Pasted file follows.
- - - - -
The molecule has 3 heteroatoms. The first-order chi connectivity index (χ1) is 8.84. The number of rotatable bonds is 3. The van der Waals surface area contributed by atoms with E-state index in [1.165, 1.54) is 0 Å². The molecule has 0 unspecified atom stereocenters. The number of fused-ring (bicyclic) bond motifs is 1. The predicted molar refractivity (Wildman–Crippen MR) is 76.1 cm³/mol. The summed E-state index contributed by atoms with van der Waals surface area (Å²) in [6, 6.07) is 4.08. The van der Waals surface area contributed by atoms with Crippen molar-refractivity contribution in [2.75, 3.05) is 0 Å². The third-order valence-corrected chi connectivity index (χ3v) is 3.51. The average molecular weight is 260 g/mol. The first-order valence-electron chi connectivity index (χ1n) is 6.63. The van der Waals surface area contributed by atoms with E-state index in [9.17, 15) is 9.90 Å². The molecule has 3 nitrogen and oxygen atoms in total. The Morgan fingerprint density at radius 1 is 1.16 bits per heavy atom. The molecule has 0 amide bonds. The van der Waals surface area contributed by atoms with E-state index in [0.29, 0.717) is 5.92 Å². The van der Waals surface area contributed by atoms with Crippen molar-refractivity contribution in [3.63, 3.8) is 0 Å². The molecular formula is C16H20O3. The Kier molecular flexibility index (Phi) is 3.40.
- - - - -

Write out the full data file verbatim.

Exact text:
The molecule has 3 heteroatoms. The first-order chi connectivity index (χ1) is 8.84. The number of rotatable bonds is 3. The van der Waals surface area contributed by atoms with E-state index in [1.165, 1.54) is 0 Å². The molecule has 0 unspecified atom stereocenters. The number of fused-ring (bicyclic) bond motifs is 1. The predicted molar refractivity (Wildman–Crippen MR) is 76.1 cm³/mol. The summed E-state index contributed by atoms with van der Waals surface area (Å²) in [6, 6.07) is 4.08. The van der Waals surface area contributed by atoms with Crippen molar-refractivity contribution in [2.75, 3.05) is 0 Å². The third-order valence-corrected chi connectivity index (χ3v) is 3.51. The average molecular weight is 260 g/mol. The first-order valence-electron chi connectivity index (χ1n) is 6.63. The van der Waals surface area contributed by atoms with E-state index in [9.17, 15) is 9.90 Å². The molecule has 3 nitrogen and oxygen atoms in total. The Morgan fingerprint density at radius 1 is 1.16 bits per heavy atom. The molecule has 0 amide bonds. The van der Waals surface area contributed by atoms with E-state index in [0.29, 0.717) is 5.92 Å². The van der Waals surface area contributed by atoms with Crippen molar-refractivity contribution in [3.63, 3.8) is 0 Å². The molecular formula is C16H20O3. The Kier molecular flexibility index (Phi) is 3.40.